Industrial metals have done rather well in bouncing back from the coronavirus pandemic lockdowns.
Classic fundamentals have been supported by rising sentiment to boost prices across the board. Mine supply has been constrained by governments forcing companies to close mine sites and refineries in a bid to contain the spread of the virus resulting in a hit to raw material and refined metal output in a number of countries.
According to Capital Economics, nickel, tin and zinc have been hit the most, each down 8% to 11% for the first three quarters of 2020 over 2019.
On the other side of the fundamentals, equation demand in top consumer China came roaring back during Q2 and Q3, fueled by infrastructure spending that is seeing positive PMI numbers across all sectors — consumption, retail, construction, manufacturing and exports.
GDP in China has recovered to finish the year above last, and there seems little sign that demand is likely to tail off anytime soon. While the rest of the world’s demand has been initially badly hit by lockdowns, it was maintained for electronics and PPE equipment, both dominated by Chinese manufacturers, which have more than made up for losses in more conventional areas.
Prospects for industrial metals next year
Will this buoyant backdrop persevere into 2021, consumers are asking themselves, should I be factoring in continually rising prices through next year?
Some would argue it’s a good problem to have. Demand is set to rise on the back of increasing uptake of electric and hybrid vehicles through this decade. More and more governments will mandate the production of electric vehicles (EVs) over internal combustion engine (ICE) autos. In parts of Europe, there will be outright bans on new ICE vehicles inside 10 years.
However, if nickel supply becomes constrained, consumers are going to pay the price.
Nickel market numbers
It should be said that today the problem barely registers as a price lever.
According to a recent McKinsey report, the stainless steel industry consumers 74% of nickel produced today, dwarfing the 5-8% going into batteries.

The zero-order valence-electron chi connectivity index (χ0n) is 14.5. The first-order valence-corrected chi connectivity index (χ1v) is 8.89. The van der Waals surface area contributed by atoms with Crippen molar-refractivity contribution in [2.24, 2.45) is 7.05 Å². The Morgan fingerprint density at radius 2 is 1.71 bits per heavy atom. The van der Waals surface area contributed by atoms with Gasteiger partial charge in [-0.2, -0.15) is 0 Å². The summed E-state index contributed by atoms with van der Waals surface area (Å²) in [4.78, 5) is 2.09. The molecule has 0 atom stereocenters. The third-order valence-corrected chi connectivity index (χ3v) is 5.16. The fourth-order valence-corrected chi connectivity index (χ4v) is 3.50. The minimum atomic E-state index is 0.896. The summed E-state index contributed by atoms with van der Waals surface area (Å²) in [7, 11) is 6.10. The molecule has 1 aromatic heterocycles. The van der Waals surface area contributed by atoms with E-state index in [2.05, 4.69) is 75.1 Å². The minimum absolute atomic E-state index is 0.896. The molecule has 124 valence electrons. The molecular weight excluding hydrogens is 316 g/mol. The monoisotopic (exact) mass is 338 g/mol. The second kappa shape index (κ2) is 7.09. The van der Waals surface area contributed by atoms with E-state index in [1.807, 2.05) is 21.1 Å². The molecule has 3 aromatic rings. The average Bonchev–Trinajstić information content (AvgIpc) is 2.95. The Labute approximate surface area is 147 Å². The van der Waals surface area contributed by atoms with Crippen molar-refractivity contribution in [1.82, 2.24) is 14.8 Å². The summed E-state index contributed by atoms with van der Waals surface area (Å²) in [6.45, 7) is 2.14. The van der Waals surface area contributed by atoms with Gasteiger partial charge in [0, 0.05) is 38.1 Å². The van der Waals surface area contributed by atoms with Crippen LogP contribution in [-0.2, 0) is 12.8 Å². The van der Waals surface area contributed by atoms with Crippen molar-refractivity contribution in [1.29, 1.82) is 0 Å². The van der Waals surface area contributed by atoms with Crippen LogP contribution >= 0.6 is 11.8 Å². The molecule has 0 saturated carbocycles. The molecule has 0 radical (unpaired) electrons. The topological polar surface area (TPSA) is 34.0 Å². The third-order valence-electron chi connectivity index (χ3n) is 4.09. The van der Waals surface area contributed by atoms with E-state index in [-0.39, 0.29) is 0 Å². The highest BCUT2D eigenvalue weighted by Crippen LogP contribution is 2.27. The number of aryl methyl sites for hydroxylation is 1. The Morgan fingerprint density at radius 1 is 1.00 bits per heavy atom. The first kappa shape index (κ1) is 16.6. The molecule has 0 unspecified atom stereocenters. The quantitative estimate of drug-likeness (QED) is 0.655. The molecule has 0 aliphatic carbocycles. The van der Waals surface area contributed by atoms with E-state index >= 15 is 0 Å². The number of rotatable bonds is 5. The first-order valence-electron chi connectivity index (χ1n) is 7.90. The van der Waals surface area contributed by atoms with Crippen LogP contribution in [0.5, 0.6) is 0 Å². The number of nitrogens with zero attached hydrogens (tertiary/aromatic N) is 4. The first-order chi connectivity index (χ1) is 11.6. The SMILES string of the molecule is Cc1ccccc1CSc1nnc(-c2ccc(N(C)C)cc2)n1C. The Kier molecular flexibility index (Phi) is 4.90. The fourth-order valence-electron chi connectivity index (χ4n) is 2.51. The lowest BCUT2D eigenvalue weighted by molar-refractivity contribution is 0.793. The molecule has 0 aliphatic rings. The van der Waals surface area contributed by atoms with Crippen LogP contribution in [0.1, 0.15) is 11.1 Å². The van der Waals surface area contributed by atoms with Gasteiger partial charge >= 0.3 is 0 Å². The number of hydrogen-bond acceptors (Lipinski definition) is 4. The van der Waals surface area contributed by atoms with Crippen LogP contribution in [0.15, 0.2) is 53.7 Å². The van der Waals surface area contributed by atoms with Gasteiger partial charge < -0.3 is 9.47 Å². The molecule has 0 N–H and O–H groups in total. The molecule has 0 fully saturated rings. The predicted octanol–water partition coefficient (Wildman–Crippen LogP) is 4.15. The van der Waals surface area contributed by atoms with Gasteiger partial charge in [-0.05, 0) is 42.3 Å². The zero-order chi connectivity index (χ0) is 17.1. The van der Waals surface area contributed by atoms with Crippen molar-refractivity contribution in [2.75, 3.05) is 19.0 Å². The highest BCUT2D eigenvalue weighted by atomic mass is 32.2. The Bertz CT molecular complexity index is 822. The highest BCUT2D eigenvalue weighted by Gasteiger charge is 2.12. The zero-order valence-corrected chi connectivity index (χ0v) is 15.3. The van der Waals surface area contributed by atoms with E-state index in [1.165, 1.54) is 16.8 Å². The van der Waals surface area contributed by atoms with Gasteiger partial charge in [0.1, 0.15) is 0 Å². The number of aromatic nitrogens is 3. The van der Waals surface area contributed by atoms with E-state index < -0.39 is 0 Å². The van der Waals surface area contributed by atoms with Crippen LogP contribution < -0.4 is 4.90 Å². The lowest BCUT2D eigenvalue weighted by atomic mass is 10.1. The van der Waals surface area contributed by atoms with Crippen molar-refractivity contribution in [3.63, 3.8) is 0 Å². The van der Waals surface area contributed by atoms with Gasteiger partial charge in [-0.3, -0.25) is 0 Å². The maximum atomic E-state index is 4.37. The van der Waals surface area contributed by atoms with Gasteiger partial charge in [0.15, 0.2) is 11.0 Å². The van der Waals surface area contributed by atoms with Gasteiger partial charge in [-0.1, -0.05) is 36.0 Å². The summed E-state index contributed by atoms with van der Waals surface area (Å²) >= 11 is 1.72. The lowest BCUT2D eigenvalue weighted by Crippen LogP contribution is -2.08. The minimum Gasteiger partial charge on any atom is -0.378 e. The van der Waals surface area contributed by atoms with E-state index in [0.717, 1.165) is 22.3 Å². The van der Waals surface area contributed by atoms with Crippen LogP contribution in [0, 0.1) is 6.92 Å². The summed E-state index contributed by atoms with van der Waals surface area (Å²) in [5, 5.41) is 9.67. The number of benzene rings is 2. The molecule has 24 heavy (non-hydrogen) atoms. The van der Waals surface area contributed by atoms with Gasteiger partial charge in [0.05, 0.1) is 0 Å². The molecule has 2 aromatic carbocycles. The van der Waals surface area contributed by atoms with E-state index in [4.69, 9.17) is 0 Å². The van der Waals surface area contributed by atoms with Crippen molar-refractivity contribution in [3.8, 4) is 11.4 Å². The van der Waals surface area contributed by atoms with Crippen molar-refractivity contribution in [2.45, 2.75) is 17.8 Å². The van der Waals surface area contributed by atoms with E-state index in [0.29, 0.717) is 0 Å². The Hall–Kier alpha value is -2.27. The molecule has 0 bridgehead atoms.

But the type of nickel required for battery production is what makes supply so sensitive in the future.
As the report explains, there are two types of nickel. Class 1 predominantly comes from the concentration, smelting and refining of sulfide ores. Meanwhile, Class 2 comes from ores, called saprolites and limonites, with higher iron and other (for batteries) levels of contaminants, such as copper.
So, whereas the stainless steel industry, to a large extent, can use a mix of Class 1 and Class 2, the battery industry draws its raw material from just Class 1, representing a more restricted 46% of the nickel supply market.
Worse, after the all the focus on the cobalt market — with its environmental, social, and corporate governance (ESG) concerns from countries like the Democratic Republic of the Congo — major consumers like Tesla are keen to establish long-term supply arrangements with nickel producers in sustainable locations with more robust ESG standards.
This morning in metals news, copper prices have been sliding amid growing fears over the spread of the coronavirus in China, laminated steel manufactured by Tata Steel in the Netherlands has been exempted from U.S. tariffs and China’s Jingye is reportedly considering building a new metals recycling furnace in the U.K.
Honda’s sales ticked up 1.9% to 141,296 units, with its car sales up 1.8% and truck sales up 2.1%.
Toyota Motor North America reported July sales were up 0.2% on a volume basis, but down 3.8% on a daily selling rate basis compared with July 2018.
Meanwhile, earlier this year Fiat Chrysler announced it would shift to quarterly sales reports, following other Detroit automakers General Motors and Ford Motor Company.
Fiat Chrysler did report its second-quarter financial results, reporting adjusted EBIT in North America of €1.57 billion, up €168 million from Q2 2018. Fiat Chrysler’s North American shipments fell 12% due to dealer stock reductions, according to the automaker.